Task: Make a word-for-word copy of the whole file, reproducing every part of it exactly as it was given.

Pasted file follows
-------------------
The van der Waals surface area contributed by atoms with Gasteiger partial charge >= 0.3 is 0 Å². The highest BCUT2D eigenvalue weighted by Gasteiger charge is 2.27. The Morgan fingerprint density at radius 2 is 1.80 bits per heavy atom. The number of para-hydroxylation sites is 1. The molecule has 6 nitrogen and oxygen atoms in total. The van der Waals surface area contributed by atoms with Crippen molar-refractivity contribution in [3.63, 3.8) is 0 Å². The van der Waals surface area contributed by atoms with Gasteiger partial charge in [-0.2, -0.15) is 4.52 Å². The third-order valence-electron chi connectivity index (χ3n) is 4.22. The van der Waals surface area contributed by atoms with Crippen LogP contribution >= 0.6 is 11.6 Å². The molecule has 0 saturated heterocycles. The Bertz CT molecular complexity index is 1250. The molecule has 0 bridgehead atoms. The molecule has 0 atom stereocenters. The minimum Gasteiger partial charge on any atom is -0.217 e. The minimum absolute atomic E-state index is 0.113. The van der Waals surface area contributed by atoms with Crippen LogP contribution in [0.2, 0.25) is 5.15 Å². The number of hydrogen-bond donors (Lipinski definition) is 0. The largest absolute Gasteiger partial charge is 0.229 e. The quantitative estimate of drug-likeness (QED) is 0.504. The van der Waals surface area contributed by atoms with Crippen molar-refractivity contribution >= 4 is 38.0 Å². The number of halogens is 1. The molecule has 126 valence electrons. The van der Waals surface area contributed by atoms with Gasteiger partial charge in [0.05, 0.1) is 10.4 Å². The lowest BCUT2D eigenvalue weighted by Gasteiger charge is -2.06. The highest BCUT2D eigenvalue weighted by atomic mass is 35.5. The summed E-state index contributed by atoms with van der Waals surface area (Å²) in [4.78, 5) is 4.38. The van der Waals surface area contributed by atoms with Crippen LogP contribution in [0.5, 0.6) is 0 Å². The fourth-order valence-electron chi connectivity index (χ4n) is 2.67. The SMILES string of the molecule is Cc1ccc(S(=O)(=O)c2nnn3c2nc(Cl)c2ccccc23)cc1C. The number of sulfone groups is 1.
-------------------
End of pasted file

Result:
The van der Waals surface area contributed by atoms with Gasteiger partial charge >= 0.3 is 0 Å². The highest BCUT2D eigenvalue weighted by Gasteiger charge is 2.27. The Morgan fingerprint density at radius 2 is 1.80 bits per heavy atom. The number of para-hydroxylation sites is 1. The molecule has 6 nitrogen and oxygen atoms in total. The van der Waals surface area contributed by atoms with Crippen molar-refractivity contribution in [3.63, 3.8) is 0 Å². The van der Waals surface area contributed by atoms with Gasteiger partial charge in [-0.2, -0.15) is 4.52 Å². The third-order valence-electron chi connectivity index (χ3n) is 4.22. The van der Waals surface area contributed by atoms with Crippen LogP contribution >= 0.6 is 11.6 Å². The molecule has 0 saturated heterocycles. The Bertz CT molecular complexity index is 1250. The molecule has 0 bridgehead atoms. The molecule has 0 atom stereocenters. The minimum Gasteiger partial charge on any atom is -0.217 e. The minimum absolute atomic E-state index is 0.113. The van der Waals surface area contributed by atoms with Crippen LogP contribution in [0.2, 0.25) is 5.15 Å². The number of hydrogen-bond donors (Lipinski definition) is 0. The largest absolute Gasteiger partial charge is 0.229 e. The quantitative estimate of drug-likeness (QED) is 0.504. The van der Waals surface area contributed by atoms with Crippen molar-refractivity contribution >= 4 is 38.0 Å². The number of halogens is 1. The molecule has 126 valence electrons. The van der Waals surface area contributed by atoms with Gasteiger partial charge in [0.05, 0.1) is 10.4 Å². The lowest BCUT2D eigenvalue weighted by Gasteiger charge is -2.06. The highest BCUT2D eigenvalue weighted by atomic mass is 35.5. The summed E-state index contributed by atoms with van der Waals surface area (Å²) in [4.78, 5) is 4.38. The van der Waals surface area contributed by atoms with Crippen LogP contribution in [0.5, 0.6) is 0 Å². The fourth-order valence-electron chi connectivity index (χ4n) is 2.67. The SMILES string of the molecule is Cc1ccc(S(=O)(=O)c2nnn3c2nc(Cl)c2ccccc23)cc1C. The number of sulfone groups is 1.